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Quantum Cryptography ( EECS 598 Presentation) by Amit Marathe

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Outline Classical Cryptography Private vs. Public Key Cryptosystem Classical Key Distribution Quantum Code-breaking Quantum Key Distribution

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References P. Shor, “Algorithms for Quantum Computation: Discrete Logarithms and Factoring ”, Proceedings, 35th Annual Symposium on Foundations of Computer Science pp. 124-134. November 1994. Nielsen and Chuang, “Quantum Computation and Quantum Information” William Stallings, “Cryptography and Network Security: Principles and Practice”

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Classical Cryptography Private Key Cryptosystem (Symmetric) - Secret key (same for encrypt/decrypt) - Encrypt/Decrypt algo may or may not be known - Examples: DES, AES, IDEA Public Key Cryptosystem (Asymmetric) - proposed by Diffie, Helman [1976] - Encrypt/Decrypt Algo and Public key known - Examples: RSA, RC5

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Private vs. Public Key Algorithms Public Key - Main disadvantage is that it is expensive in terms of computational power Private Key - Faster and cheaper then Public Key - main disadvantage is that somehow we need to distribute the unique private key Remember: Security depends on unproven mathematical assumptions -difficulty in factoring,finding discrete log etc.

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Classical Key Distribution Use public key algorithm to distribute the private key Example: Algorithms proposed by Diffie/Helman or Rivest et.al. (RSA) can be used to distribute the private key. How ?

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Classical Key Distribution (Diffie/Helman) Alice and Bob choose Y and modulus p Alice’s function : Y A (mod p) Bob’s function : Y B (mod p) Private key is : Y AB = Y BA (mod p) Eve cannot compute Y AB from p, Y, Y A, Y B One-way function: f(A)=Y A (mod p) –easy to compute. f –1 (Y A ) is called the “discrete logarithm” and is hard to compute

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Shor’s Discrete Log Algorithm Using Quantum Computation Given prime number p, generator g of the multiplicative group (mod p) and x, we need to find r such that g r = x (mod p) Choose a and b and create a superposition Apply Fourier Transform to the above state to send a => c and b => d p-2 p-2 S = 1/(p-1) Σ Σ |a,b,g a x -b (mod p)> a=0 b=0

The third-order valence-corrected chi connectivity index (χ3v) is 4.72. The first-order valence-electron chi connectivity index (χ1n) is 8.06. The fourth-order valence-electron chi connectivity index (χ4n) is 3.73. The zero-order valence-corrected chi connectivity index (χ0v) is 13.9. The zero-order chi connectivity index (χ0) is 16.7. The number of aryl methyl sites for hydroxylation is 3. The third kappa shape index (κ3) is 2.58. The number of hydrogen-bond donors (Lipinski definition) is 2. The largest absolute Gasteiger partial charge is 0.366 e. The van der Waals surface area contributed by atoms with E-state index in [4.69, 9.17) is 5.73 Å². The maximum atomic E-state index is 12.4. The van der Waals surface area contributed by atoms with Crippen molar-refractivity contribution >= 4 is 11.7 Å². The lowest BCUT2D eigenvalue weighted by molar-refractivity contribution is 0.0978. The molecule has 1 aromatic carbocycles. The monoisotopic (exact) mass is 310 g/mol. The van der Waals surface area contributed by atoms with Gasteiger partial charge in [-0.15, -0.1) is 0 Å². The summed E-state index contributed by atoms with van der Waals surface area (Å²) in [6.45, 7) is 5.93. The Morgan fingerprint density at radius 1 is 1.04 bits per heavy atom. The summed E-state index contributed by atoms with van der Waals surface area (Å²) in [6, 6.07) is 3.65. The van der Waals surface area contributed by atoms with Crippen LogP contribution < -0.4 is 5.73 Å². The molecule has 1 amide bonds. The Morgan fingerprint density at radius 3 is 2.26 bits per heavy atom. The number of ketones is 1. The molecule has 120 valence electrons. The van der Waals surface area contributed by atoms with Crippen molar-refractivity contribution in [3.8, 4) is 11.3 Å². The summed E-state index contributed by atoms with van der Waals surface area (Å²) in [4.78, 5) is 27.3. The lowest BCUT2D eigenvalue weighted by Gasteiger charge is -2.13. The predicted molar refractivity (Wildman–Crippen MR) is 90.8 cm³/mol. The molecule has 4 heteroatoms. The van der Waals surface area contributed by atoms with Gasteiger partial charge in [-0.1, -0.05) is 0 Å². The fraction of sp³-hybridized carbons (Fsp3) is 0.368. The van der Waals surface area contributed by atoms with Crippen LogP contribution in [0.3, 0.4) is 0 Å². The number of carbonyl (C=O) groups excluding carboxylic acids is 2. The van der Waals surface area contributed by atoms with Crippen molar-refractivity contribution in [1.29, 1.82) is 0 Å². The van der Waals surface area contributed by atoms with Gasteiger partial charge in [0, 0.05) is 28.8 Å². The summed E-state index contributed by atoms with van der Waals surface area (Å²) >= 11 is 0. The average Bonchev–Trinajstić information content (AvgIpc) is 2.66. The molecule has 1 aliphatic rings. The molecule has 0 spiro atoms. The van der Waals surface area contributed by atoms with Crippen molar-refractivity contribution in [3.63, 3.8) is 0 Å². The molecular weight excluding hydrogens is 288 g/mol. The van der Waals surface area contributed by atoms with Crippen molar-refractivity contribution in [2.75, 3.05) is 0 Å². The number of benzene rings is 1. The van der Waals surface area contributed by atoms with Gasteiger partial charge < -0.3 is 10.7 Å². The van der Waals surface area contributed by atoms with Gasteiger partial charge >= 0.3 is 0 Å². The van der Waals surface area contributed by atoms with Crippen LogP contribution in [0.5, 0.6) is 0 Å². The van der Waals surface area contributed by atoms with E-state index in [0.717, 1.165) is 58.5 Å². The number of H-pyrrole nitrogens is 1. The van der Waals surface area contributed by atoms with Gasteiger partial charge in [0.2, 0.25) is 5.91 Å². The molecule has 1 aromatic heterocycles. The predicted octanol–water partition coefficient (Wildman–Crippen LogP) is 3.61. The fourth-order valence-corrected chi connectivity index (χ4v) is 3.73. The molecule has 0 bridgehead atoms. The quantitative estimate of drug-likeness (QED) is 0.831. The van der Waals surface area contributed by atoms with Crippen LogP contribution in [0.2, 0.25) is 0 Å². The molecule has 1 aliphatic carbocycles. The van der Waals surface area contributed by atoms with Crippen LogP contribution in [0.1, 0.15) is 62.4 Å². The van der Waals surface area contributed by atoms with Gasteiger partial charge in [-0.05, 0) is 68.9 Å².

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Shor’s Discrete Log Algorithm Using Quantum Computation Probability of observing a state |c,d,y> with y = g k (mod p) is given by Recover r from a pair c,d such that | 1/{(p-1)q} Σ exp {(ac+bd)2пi/q) | 2 a,b,a-rb=k (mod p) -1/2q <= d/q + (r/q)(c – {c(p-1)} q /(p-1)) <= 1/2q (mod1)

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Classical Key Distribution (RSA) Choose two prime numbers p and q (secret) Calculate n = p*q (available to public) Calculate (n) = (p-1)(q-1) Select e such that 1 < e < (n) and gcd( (n),e) = 1 (e is made public too) Calculate d such that d*e = 1 mod (n) Public key KU = {e,n} Private key KR = {d,n}

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Shor’s Factoring Algorithm Using Quantum Computing Choose a smooth q such that 2n 2 <= q <= 4n 2 Choose x at random such that gcd(x,n)=1 Calculate the discrete Fourier transform of a table of x a mod n, order log(q) times

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Shor’s Factoring Algorithm Using Quantum Computing Use a continued fraction technique to guess r Two factors of n are then gcd(x r/2 - 1,n) and gcd(x r/2 + 1,n) If the factors are 1 and n, try again.

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Quantum Key Distribution (QKD) Protocol to create private key bits between two pairs over a public channel Provably secure (conditioned only on fundamental laws of physics being correct) Information gain implies disturbance - Eve cannot gain any information from the qubits transmitted from A to B without disturbing their state

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BB84 QKD Protocol Alice creates two strings a and b of lengths (4+δ)n each Basis X = {|0>, |1>}, Z = {|+>, |->} a i is encoded in basis X/Z if bit b i is 0/1 |ψ> = Bob receives |ψ> from Alice Alice and Bob discard those bits where Bob and Alice’s measurements differed -if less then 2n bits left then abort the protocol | ψ akbk > k goes from 1 to (4+ δ)n

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BB84 QKD Protocol Alice selects selects a subset of n bits (as the check bits) and conveys to Bob Alice and Bob compare these n check bits. -If more then an acceptable number of bits disagree, protocol is aborted Alice and Bob perform information reconciliation and privacy amplification on remaining n bits to obtain m private key bits

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Conclusions Classical key distribution by using Public Key algorithms can be broken by Quantum Computing Algorithms Quantum Key Distribution is provably secure ! (at least if fundamental laws of physics continue to hold) Promising future for Quantum Cryptography !!

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